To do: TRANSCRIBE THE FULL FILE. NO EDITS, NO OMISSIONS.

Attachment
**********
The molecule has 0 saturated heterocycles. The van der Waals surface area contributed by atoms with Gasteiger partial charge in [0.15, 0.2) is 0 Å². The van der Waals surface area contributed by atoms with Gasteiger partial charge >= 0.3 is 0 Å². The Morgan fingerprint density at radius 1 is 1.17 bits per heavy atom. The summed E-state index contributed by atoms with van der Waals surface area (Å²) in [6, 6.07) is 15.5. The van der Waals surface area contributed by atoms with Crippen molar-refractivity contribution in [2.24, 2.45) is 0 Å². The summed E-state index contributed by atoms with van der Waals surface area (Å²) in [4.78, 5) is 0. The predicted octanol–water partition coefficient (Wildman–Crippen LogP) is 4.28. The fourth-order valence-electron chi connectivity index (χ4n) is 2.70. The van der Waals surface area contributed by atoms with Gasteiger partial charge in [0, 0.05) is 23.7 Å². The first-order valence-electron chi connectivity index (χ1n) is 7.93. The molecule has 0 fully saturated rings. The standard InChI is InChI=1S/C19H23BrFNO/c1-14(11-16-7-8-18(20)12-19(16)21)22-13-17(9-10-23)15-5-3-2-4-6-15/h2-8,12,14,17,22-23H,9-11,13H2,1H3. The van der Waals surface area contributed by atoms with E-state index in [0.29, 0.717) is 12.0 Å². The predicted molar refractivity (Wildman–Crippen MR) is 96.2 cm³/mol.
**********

The molecule has 0 saturated heterocycles. The van der Waals surface area contributed by atoms with Gasteiger partial charge in [0.15, 0.2) is 0 Å². The van der Waals surface area contributed by atoms with Gasteiger partial charge >= 0.3 is 0 Å². The Morgan fingerprint density at radius 1 is 1.17 bits per heavy atom. The summed E-state index contributed by atoms with van der Waals surface area (Å²) in [6, 6.07) is 15.5. The van der Waals surface area contributed by atoms with Crippen molar-refractivity contribution in [2.24, 2.45) is 0 Å². The summed E-state index contributed by atoms with van der Waals surface area (Å²) in [4.78, 5) is 0. The predicted octanol–water partition coefficient (Wildman–Crippen LogP) is 4.28. The fourth-order valence-electron chi connectivity index (χ4n) is 2.70. The van der Waals surface area contributed by atoms with Gasteiger partial charge in [0, 0.05) is 23.7 Å². The first-order valence-electron chi connectivity index (χ1n) is 7.93. The molecule has 0 fully saturated rings. The standard InChI is InChI=1S/C19H23BrFNO/c1-14(11-16-7-8-18(20)12-19(16)21)22-13-17(9-10-23)15-5-3-2-4-6-15/h2-8,12,14,17,22-23H,9-11,13H2,1H3. The van der Waals surface area contributed by atoms with E-state index in [0.29, 0.717) is 12.0 Å². The predicted molar refractivity (Wildman–Crippen MR) is 96.2 cm³/mol.